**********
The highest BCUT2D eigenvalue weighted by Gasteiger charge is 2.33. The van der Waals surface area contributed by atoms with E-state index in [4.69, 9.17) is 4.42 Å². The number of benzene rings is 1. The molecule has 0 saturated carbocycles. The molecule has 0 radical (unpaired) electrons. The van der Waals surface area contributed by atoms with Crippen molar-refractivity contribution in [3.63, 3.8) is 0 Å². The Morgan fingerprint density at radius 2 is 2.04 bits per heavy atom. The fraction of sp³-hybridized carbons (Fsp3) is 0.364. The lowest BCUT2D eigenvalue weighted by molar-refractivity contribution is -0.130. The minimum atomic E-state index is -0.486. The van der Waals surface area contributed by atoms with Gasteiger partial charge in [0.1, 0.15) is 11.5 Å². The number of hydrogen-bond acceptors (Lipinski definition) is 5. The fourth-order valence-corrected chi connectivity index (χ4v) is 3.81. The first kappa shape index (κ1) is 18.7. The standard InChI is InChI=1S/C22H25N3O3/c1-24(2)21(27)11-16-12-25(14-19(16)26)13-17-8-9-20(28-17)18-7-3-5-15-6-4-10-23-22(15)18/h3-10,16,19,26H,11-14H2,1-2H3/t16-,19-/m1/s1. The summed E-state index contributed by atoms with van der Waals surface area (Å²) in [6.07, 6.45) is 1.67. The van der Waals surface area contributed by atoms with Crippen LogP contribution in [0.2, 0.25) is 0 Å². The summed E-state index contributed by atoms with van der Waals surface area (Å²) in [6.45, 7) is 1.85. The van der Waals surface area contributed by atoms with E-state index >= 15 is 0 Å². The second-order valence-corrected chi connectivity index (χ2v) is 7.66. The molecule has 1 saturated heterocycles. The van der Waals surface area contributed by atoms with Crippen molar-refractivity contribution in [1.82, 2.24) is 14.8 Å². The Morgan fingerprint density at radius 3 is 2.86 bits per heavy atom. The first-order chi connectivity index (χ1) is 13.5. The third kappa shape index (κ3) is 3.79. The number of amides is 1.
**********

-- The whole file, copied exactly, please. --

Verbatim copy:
The highest BCUT2D eigenvalue weighted by Gasteiger charge is 2.33. The van der Waals surface area contributed by atoms with E-state index in [4.69, 9.17) is 4.42 Å². The number of benzene rings is 1. The molecule has 0 saturated carbocycles. The molecule has 0 radical (unpaired) electrons. The van der Waals surface area contributed by atoms with Crippen molar-refractivity contribution in [3.63, 3.8) is 0 Å². The Morgan fingerprint density at radius 2 is 2.04 bits per heavy atom. The fraction of sp³-hybridized carbons (Fsp3) is 0.364. The lowest BCUT2D eigenvalue weighted by molar-refractivity contribution is -0.130. The minimum atomic E-state index is -0.486. The van der Waals surface area contributed by atoms with Gasteiger partial charge in [0.1, 0.15) is 11.5 Å². The number of hydrogen-bond acceptors (Lipinski definition) is 5. The fourth-order valence-corrected chi connectivity index (χ4v) is 3.81. The first kappa shape index (κ1) is 18.7. The standard InChI is InChI=1S/C22H25N3O3/c1-24(2)21(27)11-16-12-25(14-19(16)26)13-17-8-9-20(28-17)18-7-3-5-15-6-4-10-23-22(15)18/h3-10,16,19,26H,11-14H2,1-2H3/t16-,19-/m1/s1. The summed E-state index contributed by atoms with van der Waals surface area (Å²) in [6.07, 6.45) is 1.67. The van der Waals surface area contributed by atoms with Crippen LogP contribution in [0.2, 0.25) is 0 Å². The summed E-state index contributed by atoms with van der Waals surface area (Å²) in [6.45, 7) is 1.85. The van der Waals surface area contributed by atoms with E-state index >= 15 is 0 Å². The second-order valence-corrected chi connectivity index (χ2v) is 7.66. The molecule has 1 saturated heterocycles. The van der Waals surface area contributed by atoms with Crippen molar-refractivity contribution in [1.82, 2.24) is 14.8 Å². The Morgan fingerprint density at radius 3 is 2.86 bits per heavy atom. The first-order chi connectivity index (χ1) is 13.5. The third kappa shape index (κ3) is 3.79. The number of amides is 1.